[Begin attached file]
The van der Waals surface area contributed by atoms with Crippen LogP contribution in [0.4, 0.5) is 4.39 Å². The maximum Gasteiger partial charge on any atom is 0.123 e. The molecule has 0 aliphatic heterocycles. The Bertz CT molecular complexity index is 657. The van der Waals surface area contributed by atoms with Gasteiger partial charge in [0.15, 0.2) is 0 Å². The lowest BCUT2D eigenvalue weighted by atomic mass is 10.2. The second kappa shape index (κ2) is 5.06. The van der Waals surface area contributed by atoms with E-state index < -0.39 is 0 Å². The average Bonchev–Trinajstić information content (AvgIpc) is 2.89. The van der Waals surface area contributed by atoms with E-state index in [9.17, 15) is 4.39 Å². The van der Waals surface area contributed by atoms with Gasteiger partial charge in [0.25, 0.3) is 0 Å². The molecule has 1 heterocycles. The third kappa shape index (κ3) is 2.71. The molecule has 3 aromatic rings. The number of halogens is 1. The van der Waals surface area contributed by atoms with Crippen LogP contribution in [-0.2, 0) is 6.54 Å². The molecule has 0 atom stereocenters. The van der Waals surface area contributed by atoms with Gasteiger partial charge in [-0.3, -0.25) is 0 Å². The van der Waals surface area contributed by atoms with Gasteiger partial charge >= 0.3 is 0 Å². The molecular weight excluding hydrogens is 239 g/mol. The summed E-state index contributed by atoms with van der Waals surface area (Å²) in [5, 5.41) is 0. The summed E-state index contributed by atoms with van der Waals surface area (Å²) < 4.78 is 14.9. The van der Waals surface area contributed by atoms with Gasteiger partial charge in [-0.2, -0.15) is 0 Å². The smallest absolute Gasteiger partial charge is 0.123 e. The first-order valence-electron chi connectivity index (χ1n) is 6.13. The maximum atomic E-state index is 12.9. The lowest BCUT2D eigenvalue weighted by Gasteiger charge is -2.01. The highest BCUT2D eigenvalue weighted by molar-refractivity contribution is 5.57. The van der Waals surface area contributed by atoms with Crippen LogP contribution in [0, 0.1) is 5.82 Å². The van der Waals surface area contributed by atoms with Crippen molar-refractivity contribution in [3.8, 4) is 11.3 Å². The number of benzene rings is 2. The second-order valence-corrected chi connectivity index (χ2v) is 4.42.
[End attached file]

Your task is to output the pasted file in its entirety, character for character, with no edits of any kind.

The van der Waals surface area contributed by atoms with Crippen LogP contribution in [0.4, 0.5) is 4.39 Å². The maximum Gasteiger partial charge on any atom is 0.123 e. The molecule has 0 aliphatic heterocycles. The Bertz CT molecular complexity index is 657. The van der Waals surface area contributed by atoms with Gasteiger partial charge in [0.15, 0.2) is 0 Å². The lowest BCUT2D eigenvalue weighted by atomic mass is 10.2. The second kappa shape index (κ2) is 5.06. The van der Waals surface area contributed by atoms with E-state index < -0.39 is 0 Å². The average Bonchev–Trinajstić information content (AvgIpc) is 2.89. The van der Waals surface area contributed by atoms with E-state index in [9.17, 15) is 4.39 Å². The van der Waals surface area contributed by atoms with Gasteiger partial charge in [0.25, 0.3) is 0 Å². The molecule has 1 heterocycles. The third kappa shape index (κ3) is 2.71. The molecule has 3 aromatic rings. The number of halogens is 1. The van der Waals surface area contributed by atoms with Crippen LogP contribution in [-0.2, 0) is 6.54 Å². The molecule has 0 atom stereocenters. The van der Waals surface area contributed by atoms with Gasteiger partial charge in [-0.3, -0.25) is 0 Å². The van der Waals surface area contributed by atoms with Gasteiger partial charge >= 0.3 is 0 Å². The molecular weight excluding hydrogens is 239 g/mol. The summed E-state index contributed by atoms with van der Waals surface area (Å²) in [5, 5.41) is 0. The summed E-state index contributed by atoms with van der Waals surface area (Å²) < 4.78 is 14.9. The van der Waals surface area contributed by atoms with Gasteiger partial charge in [-0.2, -0.15) is 0 Å². The smallest absolute Gasteiger partial charge is 0.123 e. The first-order valence-electron chi connectivity index (χ1n) is 6.13. The maximum atomic E-state index is 12.9. The lowest BCUT2D eigenvalue weighted by Gasteiger charge is -2.01. The highest BCUT2D eigenvalue weighted by molar-refractivity contribution is 5.57. The van der Waals surface area contributed by atoms with Crippen LogP contribution in [0, 0.1) is 5.82 Å². The van der Waals surface area contributed by atoms with Crippen molar-refractivity contribution in [3.8, 4) is 11.3 Å². The number of benzene rings is 2. The second-order valence-corrected chi connectivity index (χ2v) is 4.42.